What happens when we are really upset about something? Our minds become a swirling tempest and it’s hard to focus on what we are intending to do. We might also get into trouble — saying things that shouldn’t come out of our mouths or taking rash actions that could crash our careers. Because being able to handle our negative emotions is so important, Jean Ramsey and I devoted most of Chapter 3 to it in Reframing Change.
Archive for August, 2010
Sunday, May 1, 2011 was National Lemonade Day, an event designed to teach entrepreneurial skills to children. A few weeks before, Morgan, age 6, wrote us as her grandparents to ask us to invest $12.00 in her lemonade business. With the aid of her father, she was going to set up a lemonade stand and sell lemonade on that date.
Her grandfather sent the check immediately.
A couple of weeks before the big day, we drove to her home and Morgan showed us the colored step-by-step workbook that the local entrepreneurial association had put together to guide participants through the business of selling lemonade. It was impressive: it included a week by week plan, a resource list, and a budget outline with places for the kids to fill in their own information — and, of course, color the illustrations.
Preface: In Jean Ramsey’s and my book, Reframing Change, we explain how to test your assumptions at the interpersonal level. Bill Brenneman, today’s guest blogger, specializes in helping work teams identify and test assumptions that may cause severe, even life-threatening, situations. In this post, Bill provides an introduction to his rigorous field of work.
As Jean and Jean point out in Reframing Change, Chapter 2, assumptions can lead us astray without our knowing it is happening. This is a problem–and an opportunity–that come up every time my colleagues and I try to find the cause(s) of complex problems or failures in industrial or organizational settings. This is why:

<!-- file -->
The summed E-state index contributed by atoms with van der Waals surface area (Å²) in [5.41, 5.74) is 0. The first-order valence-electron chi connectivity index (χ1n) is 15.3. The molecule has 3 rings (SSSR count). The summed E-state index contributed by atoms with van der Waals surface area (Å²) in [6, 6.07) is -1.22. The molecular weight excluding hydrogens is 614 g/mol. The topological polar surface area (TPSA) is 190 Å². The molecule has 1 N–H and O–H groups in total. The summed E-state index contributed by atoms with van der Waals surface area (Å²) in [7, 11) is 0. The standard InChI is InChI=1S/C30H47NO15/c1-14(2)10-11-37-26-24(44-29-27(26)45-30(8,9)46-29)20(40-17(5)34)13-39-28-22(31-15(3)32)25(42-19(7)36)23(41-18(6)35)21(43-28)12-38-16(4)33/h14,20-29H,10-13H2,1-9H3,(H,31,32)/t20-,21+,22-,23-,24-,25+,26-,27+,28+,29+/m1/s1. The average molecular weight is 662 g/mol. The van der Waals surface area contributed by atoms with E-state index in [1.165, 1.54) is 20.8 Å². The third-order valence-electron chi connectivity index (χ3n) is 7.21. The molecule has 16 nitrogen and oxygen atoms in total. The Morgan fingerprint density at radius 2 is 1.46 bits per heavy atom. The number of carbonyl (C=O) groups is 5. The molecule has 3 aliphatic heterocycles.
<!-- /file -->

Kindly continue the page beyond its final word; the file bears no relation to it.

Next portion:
In the previous post, we met Tracy who is having a hard time getting along with Sasha. As Tracy complained to her partner, “how am I supposed to work on a charity event with someone who has nothing to say and has such a superior attitude?”
The response today is by Sandra Lopez, a licensed clinical social worker and consultant.
Tracy’s scenario is just so typical of what any one of us might encounter. Clearly as she shares her feelings with her partner, we can see that Tracy has become frustrated, stressed, and is even experiencing some sense of helplessness in knowing how to make the situation better. Like many of us in these kinds of predicaments, she has formed negative assumptions about her co-worker. Given the current status of her relationship with Sasha, she raises a good question in wondering how she will survive the stress of working on this charity event.
How do we work through these challenging interpersonal conflicts when they happen? Tracy can relieve a great deal of her stress in this working relationship by consciously using herself to more effectively manage the situation.